Editor's Note: This article is part of the symposium, "What Is Progressive Christianity?" presented by the newly launched Patheos Progressive Christian Portal and in partnership with the Wild Goose Festival (June 23-26). Like us on Facebook to receive today's best commentary on Progressive Christianity.
Earlier this year, talk show host Glenn Beck warned his church going viewers to search their denomination's websites for any mention of "social justice." If found, Beck encouraged his viewers to search for another (read "truer") body of faith with which to affiliate. In a public dust-up largely forgotten now due to his role in the rejection of the "Believe Out Loud" ad by Sojourners, Jim Wallis took the lead in pushing back on Beck's claim and self-identifying as a "social justice Christian." In addition to gaining him a space on Beck's blackboard, this push-back provided Wallis an opportunity to claim this identification as an authentic articulation of Christian faith.
In her quadrilateral typology of Christian communities in The Great Emergence, Phyllis Tickle uses the title "Social Justice" Christians to describe the denominations often tagged as "mainline" churches. Despite these uses, the concept of social justice is treated as anathema in a large part of our cultural discourse (as is the term progressive).
What is going on here? How does a theological concept come to be seen as a threat to freedom and liberty? Does it point to a failure in understanding or to a breakdown in articulating Progressive Christianity in authentic theological categories? In the context of this symposium, I see this incident as an example of the challenge to theological imagination posed by the need to articulate Progressive Christianity.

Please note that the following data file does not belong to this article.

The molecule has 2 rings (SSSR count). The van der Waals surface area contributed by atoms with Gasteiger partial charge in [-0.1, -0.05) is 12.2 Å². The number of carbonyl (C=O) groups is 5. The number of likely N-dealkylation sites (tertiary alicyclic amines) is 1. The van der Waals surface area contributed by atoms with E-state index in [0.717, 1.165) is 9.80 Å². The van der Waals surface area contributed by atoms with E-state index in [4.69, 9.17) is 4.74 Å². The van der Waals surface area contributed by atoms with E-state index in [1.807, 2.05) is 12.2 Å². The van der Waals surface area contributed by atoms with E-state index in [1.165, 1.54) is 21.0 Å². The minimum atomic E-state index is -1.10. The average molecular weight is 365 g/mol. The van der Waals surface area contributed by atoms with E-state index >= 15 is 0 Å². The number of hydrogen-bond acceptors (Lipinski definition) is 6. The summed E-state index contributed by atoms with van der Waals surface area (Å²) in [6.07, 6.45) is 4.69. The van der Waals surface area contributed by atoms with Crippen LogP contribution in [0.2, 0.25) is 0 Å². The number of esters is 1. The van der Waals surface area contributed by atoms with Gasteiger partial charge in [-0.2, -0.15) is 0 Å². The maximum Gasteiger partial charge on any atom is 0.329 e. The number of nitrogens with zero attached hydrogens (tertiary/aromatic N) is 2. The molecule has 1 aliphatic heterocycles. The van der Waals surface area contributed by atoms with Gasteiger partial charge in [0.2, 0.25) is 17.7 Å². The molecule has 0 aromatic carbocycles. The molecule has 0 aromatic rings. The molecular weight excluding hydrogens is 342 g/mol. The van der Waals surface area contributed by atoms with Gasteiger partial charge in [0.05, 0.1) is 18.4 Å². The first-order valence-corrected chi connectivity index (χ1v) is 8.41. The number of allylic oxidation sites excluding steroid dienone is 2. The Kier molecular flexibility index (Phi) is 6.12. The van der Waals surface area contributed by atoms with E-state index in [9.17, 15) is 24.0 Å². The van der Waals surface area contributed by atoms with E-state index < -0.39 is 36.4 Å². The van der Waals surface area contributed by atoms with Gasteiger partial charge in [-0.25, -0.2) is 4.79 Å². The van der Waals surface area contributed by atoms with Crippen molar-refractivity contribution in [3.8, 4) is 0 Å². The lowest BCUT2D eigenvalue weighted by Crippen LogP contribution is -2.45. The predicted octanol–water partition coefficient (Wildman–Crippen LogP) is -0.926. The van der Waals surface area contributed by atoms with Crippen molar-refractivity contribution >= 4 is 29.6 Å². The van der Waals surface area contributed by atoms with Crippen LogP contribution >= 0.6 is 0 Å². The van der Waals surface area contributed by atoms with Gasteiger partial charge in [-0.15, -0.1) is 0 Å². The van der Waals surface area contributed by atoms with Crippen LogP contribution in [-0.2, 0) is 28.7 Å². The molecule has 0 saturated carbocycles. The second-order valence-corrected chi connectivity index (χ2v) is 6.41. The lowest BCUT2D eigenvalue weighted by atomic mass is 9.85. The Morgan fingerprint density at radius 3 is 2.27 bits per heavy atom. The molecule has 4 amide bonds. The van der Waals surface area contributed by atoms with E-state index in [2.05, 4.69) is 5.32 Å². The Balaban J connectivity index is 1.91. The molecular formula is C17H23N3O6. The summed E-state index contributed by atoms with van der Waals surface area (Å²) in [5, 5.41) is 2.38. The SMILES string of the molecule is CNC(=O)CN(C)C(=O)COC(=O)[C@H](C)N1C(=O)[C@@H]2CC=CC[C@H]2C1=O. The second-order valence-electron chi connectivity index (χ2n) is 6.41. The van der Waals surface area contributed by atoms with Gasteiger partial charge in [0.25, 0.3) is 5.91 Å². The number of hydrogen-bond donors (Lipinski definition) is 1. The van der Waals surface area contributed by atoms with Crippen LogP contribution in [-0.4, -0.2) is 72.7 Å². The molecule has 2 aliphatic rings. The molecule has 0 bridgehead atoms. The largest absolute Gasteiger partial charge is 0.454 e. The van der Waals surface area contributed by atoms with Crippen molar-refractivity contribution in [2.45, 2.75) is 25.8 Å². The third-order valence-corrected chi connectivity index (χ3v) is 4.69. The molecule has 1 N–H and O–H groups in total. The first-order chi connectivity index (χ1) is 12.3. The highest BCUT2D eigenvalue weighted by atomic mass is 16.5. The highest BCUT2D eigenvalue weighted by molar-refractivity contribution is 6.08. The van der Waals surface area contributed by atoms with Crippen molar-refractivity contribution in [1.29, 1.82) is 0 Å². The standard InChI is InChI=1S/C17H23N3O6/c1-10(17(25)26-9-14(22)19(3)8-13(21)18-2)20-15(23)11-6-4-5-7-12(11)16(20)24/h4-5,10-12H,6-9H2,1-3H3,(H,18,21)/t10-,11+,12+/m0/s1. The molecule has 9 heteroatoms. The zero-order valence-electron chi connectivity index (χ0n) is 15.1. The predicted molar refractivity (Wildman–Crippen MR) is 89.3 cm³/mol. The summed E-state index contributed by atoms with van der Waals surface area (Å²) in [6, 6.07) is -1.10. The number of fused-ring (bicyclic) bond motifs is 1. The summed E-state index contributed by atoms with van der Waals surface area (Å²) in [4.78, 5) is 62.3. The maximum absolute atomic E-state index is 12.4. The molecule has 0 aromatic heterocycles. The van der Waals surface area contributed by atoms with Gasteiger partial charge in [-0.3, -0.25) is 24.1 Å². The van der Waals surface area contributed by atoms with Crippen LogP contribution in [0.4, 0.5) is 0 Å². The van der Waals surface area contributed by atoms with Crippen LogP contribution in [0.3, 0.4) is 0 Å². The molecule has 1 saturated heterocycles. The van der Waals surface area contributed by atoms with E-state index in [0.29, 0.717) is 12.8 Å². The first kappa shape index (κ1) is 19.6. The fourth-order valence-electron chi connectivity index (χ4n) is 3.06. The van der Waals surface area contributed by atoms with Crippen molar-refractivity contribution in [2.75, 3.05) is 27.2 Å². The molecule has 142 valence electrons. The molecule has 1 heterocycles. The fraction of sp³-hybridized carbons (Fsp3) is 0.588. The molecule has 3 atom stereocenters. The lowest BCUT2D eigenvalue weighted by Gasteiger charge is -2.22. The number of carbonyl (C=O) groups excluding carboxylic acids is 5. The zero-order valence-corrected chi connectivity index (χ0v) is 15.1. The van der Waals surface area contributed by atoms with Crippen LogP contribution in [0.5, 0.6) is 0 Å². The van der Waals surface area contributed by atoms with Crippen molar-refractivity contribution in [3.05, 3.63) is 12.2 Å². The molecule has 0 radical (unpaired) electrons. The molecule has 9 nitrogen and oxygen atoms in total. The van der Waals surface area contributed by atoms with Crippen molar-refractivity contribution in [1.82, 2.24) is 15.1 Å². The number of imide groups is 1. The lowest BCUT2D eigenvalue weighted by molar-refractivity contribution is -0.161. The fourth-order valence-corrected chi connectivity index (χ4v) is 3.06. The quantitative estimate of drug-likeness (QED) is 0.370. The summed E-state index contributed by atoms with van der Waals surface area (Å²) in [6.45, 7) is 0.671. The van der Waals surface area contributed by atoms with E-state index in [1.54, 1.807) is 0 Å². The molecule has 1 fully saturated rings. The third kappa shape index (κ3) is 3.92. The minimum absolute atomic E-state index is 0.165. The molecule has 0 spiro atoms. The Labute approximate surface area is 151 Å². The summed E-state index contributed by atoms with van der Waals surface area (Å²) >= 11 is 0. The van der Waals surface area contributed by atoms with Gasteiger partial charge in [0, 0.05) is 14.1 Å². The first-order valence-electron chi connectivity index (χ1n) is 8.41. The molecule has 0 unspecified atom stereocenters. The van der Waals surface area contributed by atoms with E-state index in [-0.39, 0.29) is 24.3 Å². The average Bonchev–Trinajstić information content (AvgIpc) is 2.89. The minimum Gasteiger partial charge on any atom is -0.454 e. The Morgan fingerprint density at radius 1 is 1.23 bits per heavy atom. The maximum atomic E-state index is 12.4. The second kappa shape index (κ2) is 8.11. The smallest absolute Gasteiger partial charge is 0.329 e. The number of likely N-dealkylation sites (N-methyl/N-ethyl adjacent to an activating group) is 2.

In a recent article at Patheos, Dr. Frederick Schmidt points to this and challenges Progressive Christians to articulate what they believe "in" before they believe "out" in concrete acts. In a recently written rejoinder to a response to his article, Schmidt reiterated that Progressive Christian voices are ". . . so diverse that it is difficult for the movement to avoid resorting to political categories and concerns in addressing differences of opinion." This is an important caution for Progressive Christians as we also are susceptible to co-optation to secular commitments unmoored from theological categories and the integrity of faith. In this scenario, faithfulness is judged primarily in terms of political commitments, which conceivably could be divorced from theological categories. At the very least, one could argue that the articulation of this connection has gone by the wayside.
There is a way forward hinted at in Dr. Schmidt's rejoinder to his original article where he points out the difference he sees between mystery understood as the limits of what can be understood about the ways of God "as understood in Christian tradition" and mystery as the very definition of God for some Progressive Christians. The latter use of mystery seems to unite the disparate factions but can also inadvertently function as a check against theological articulation at all. The first definition of mystery holds merit but begs the question of how the "ways of God" are understood in Christian tradition.
Here the theological work of Edward Farley in his Divine Empathy: A Theology of God provides a fruitful way forward in my view. Farley locates the way to the problem of God in the midst of what he calls the "facticity of redemption." What this means is that the symbolism, imagery, and iconography that give expression to what we name "God" is rooted in the faith and experience of actual people. It is rooted in particular communities of faith formed to give expression to the lived experience of redemption in the face of the human problems of angst, idolatry, and social evil.